Interestingly, these ratios are part of the motivation for many NetWare resellers (as evidenced both by my own personal interviews with them as well as many nationally published reports) to jump on the NT Server bandwagon in spite of believing that NetWare is a far superior solution. They like the profit in selling more servers to handle a given need. They also like the additional profit on the labor side of the equation, too. They tell me that the additional time needed for installation and integration leads to some additional billable hours, but that the additional ongoing maintenance and management costs of NT versus NetWare are where the real profits are.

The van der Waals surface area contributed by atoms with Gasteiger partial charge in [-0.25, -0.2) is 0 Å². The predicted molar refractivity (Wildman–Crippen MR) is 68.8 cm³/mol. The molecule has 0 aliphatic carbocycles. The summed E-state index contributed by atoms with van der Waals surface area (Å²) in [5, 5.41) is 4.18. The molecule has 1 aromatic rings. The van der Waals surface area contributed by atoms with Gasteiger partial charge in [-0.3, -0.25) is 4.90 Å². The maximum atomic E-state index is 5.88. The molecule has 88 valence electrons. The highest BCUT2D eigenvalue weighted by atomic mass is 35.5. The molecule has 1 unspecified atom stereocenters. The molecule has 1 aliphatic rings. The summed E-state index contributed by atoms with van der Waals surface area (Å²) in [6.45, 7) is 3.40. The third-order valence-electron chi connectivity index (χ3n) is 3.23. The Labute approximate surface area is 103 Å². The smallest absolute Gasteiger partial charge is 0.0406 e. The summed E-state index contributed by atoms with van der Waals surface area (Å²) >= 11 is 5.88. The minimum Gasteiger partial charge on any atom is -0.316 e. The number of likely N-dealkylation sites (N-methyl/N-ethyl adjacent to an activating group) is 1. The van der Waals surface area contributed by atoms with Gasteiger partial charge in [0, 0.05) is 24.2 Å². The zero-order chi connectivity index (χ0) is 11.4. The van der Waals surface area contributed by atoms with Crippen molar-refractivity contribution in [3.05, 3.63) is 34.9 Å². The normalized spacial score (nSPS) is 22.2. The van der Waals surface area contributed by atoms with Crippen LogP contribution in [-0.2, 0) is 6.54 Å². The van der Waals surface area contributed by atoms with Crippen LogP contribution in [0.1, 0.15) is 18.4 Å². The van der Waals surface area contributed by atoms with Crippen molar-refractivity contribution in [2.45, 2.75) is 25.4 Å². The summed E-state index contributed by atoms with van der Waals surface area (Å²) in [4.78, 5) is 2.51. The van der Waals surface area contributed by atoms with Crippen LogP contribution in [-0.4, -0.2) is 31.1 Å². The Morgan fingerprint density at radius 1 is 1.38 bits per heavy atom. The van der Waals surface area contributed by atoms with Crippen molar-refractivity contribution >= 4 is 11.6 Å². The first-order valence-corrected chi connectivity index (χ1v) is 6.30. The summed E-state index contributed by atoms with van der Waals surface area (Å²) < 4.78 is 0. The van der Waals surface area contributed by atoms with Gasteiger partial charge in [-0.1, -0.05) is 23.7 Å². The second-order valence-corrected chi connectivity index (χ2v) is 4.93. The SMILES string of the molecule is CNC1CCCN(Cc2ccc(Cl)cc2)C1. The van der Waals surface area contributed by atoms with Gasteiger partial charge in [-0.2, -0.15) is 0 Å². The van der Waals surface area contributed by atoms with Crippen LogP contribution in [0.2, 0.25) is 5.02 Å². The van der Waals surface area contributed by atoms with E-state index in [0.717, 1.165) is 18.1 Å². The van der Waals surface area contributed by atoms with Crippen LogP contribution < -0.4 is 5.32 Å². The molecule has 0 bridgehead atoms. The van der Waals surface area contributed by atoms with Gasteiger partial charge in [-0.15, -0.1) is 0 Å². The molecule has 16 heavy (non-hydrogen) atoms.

Next month, I will continue with my NT 5 coverage. In the meantime, please note that while I am a rabid NetWare fan (feel free to take my opinion with many large grains of salt), I know full well that market demands will require me to actively sell NT Server Version 5 (and maybe even NT 4) even though I only currently sell NT Workstation Version 4. I have multiple employees undergoing certification training in NT 4 now, and have the materials (though, at the moment, not the time) to get certified myself. While I have strong technical and ethical opinions, my MBA specialty was in Marketing with a sub-specialty in Marketing Research. Just as I am authorized to sell multiple brands of computers in order to satisfy my clients’ demands, even though I have an overwhelming favorite brand, I will need to satisfy my clients’ needs for alternative network operating systems. Besides, every NT 4 server that I’ve encountered so far has been configured just as poorly as almost all of the NetWare servers that I see. Opportunity knocks!

�1998, Wayne M. Krakau